• Do not include lunches as Meals & Entertainment deduction. Do not include drive-thru purchases or any fast food restaurants. Unless you’re in the habit of taking prospects and clients to fast food places because it fits your industry, don’t include them. If you’re a lawyer servicing high-end clients the IRS knows you’re not taking them to McDonald’s and spending $6.00 on a business lunch (please tell me you’re not LOL). You MUST keep dates when you have these meetings over meals or events and who you met with. A log is required here or the name of the prospect/customer on the receipt you’re keeping in Shoeboxed (ha ha!)


    • Do not take the home office deduction if you have a commercial location and your industry requires you to tend to customers there. Do not take it if you can’t prove you used the entire square footage you listed as business. Do not include rooms of the house where it’s obvious you could’ve used them for personal use, even if occasionally.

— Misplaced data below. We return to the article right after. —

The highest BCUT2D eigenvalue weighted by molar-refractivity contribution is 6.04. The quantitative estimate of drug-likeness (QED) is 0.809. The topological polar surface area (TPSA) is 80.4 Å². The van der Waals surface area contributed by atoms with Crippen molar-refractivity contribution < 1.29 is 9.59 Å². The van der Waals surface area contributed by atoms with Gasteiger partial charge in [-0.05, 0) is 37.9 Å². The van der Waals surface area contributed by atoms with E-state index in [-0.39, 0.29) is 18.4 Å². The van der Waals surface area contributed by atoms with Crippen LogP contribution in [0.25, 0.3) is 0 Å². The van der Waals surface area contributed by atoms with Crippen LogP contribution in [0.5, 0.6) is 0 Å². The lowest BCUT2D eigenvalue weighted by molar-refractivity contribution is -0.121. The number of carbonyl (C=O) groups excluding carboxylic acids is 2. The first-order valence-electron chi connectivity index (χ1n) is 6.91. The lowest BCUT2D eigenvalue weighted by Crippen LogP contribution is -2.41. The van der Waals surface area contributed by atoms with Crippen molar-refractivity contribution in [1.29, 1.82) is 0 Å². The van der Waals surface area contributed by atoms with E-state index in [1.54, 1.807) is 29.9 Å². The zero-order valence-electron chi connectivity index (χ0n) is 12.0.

• Don’t make the mistake of thinking your QuickBooks or any other accounting file will replace the bank statements as proof. The first thing the IRS agent will ask for is your bank statements and possibly work off that only. They will only scan through your accounting reports for additional details. If your bank statement nor accounting reports provide enough details to prove that it’s a business expense, they will be excluded, and it’ll be up to you to prove that they’re in fact business expenses. That might not seem like a big deal but trust me, you’ll spend hours compiling everything that is business if you don’t already have it organized somewhere.